Gov. Christine Gregoire on Tuesday cautioned lawmakers against dipping too deep into the state's projected $1.4 billion budget surplus. With the state expected to...
OLYMPIA — Gov. Christine Gregoire on Tuesday cautioned lawmakers against dipping too deep into the state’s projected $1.4 billion budget surplus.
With the state expected to slip back into the red by next year, Gregoire has proposed setting aside nearly two-thirds of the surplus.
“I know some of you want to spend more money — so did I,” Gregoire said during her first State of the State speech. “I know some of you want to cut taxes. So did I.”
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Sticking mostly to familiar themes and well-trodden sound bites, Gregoire’s speech gave a broad outline of her agenda for the 60-day legislative session that convened this week. For instance, she called for putting an increased emphasis on early-childhood education, promoting biofuels to reduce the state’s reliance on foreign oil and doing more to clean up Puget Sound.
She also hailed Olympia’s biggest achievements from last year, most notably the landmark $8.5 billion transportation spending package that voters upheld last fall.
“We had a good year,” Gregoire said. “But you know what? We aren’t done yet.”
Gregoire was greeted warmly by lawmakers from both sides of the political aisle. It was a sharp contrast to a year ago, when most Republicans, still fuming over the 2004 election controversy, gave Gregoire’s inaugural address an icy reception.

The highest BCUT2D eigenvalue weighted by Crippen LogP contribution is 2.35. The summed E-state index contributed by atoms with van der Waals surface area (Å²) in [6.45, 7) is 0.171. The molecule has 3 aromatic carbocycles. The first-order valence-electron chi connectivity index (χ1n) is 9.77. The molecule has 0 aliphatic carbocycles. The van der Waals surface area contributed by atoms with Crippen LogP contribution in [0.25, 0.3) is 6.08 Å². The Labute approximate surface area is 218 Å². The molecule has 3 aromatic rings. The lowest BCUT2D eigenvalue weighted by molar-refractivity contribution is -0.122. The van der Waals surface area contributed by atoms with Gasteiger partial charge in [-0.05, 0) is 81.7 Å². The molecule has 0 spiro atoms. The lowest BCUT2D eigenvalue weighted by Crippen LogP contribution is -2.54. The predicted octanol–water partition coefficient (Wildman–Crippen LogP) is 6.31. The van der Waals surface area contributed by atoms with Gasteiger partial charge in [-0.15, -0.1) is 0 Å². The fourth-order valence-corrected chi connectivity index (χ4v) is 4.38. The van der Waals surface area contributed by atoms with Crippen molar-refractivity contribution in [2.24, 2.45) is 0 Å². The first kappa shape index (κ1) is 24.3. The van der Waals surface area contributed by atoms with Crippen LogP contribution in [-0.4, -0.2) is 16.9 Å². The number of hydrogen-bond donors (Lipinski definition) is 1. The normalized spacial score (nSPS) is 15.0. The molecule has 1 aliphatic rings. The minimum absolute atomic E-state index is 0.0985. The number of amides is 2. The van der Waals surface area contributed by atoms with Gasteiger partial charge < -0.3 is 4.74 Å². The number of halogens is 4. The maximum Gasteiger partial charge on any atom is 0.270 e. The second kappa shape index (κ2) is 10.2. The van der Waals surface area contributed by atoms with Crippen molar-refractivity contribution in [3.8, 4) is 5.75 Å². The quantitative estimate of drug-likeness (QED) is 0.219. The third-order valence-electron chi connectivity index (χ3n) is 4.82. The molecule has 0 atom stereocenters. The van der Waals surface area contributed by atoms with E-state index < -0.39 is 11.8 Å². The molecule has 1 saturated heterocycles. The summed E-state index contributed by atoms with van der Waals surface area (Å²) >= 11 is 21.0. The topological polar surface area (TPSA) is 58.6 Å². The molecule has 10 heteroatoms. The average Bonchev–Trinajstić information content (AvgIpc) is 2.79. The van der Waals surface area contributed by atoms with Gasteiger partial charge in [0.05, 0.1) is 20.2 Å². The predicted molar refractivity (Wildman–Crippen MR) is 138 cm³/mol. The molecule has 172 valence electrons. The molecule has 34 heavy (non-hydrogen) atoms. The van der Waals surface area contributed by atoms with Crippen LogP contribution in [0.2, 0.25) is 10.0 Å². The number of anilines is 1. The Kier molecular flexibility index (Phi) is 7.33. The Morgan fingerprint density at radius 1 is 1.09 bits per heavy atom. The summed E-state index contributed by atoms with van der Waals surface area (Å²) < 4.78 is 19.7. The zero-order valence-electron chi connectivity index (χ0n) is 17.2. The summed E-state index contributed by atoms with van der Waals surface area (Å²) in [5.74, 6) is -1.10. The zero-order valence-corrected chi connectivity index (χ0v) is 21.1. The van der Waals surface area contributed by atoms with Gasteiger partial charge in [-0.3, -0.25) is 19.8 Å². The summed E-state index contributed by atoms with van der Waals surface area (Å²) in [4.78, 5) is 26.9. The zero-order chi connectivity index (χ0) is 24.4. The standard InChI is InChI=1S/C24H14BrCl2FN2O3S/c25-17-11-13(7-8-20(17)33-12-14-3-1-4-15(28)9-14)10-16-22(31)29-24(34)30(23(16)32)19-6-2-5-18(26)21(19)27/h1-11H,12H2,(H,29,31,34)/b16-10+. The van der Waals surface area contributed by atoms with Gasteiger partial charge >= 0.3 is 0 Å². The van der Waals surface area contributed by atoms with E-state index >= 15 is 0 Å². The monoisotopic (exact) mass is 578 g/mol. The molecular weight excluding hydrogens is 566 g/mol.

It also helps that the state’s economy, which was still reeling from several years of recession when Gregoire took office, is humming now. The turnaround has led to a sharp increase in state tax collections.
Democrats noticed she seemed considerably more relaxed this time. “Last year she was more of a lawyer,” said Rep. Hans Dunshee, D-Snohomish. “I think she sounded a lot more human.”
Democrats also largely agreed with the budget proposals briefly outlined in the speech.
Last month, Gregoire proposed spending about $500 million of the added revenue largely on what she calls “targeted investments” in education and health care and shoring up the state pension system.
She proposed putting the rest in a variety of savings accounts to help spare the state from the budget roller coaster it has been on for years.
“We spend when we have a surplus and we struggle to make painful cuts when the economy slumps,” the governor said. “It is time we even out the road.”
But there was no mention of setting up a constitutionally protected rainy-day fund — something Gregoire promised to fight for during her 2004 election campaign. Such a reserve would be harder for lawmakers to tap.
In a recent interview, Gregoire said she doesn’t “have the time right now” to push for the necessary constitutional amendment, which both the Legislature and voters must approve.
Republicans disagreed with Gregoire’s statement that her budget is “practical, prudent and responsible.” GOP leaders in the House and Senate said they were concerned some of the programs Gregoire wants to spend money on would lead to increased costs in future budgets.
They also say they don’t think the governor is doing enough to pay off a multibillion-dollar hole in the state pension system. “We don’t agree with her funding on pensions. We don’t think she goes far enough,” said Senate Republican leader Mike Hewitt, R-Walla Walla.
Gregoire spent a good portion of her speech talking about the need to maintain high standards for public-school students.
The Washington Education Association, the state’s largest teachers union, wants lawmakers to dump the Washington Assessment of Student Learning as the main graduation requirement. Business groups, Superintendent of Public Instruction Terry Bergeson and Gregoire want them to keep it.
Gregoire said she’s traveled “to Europe and Asia and witnessed firsthand our competition and, believe me, we don’t let our children down with high standards. We let them down if we retreat. And we fail them again if we do not prepare them to succeed.”
Ralph Thomas: 360-943-9882 or email@example.com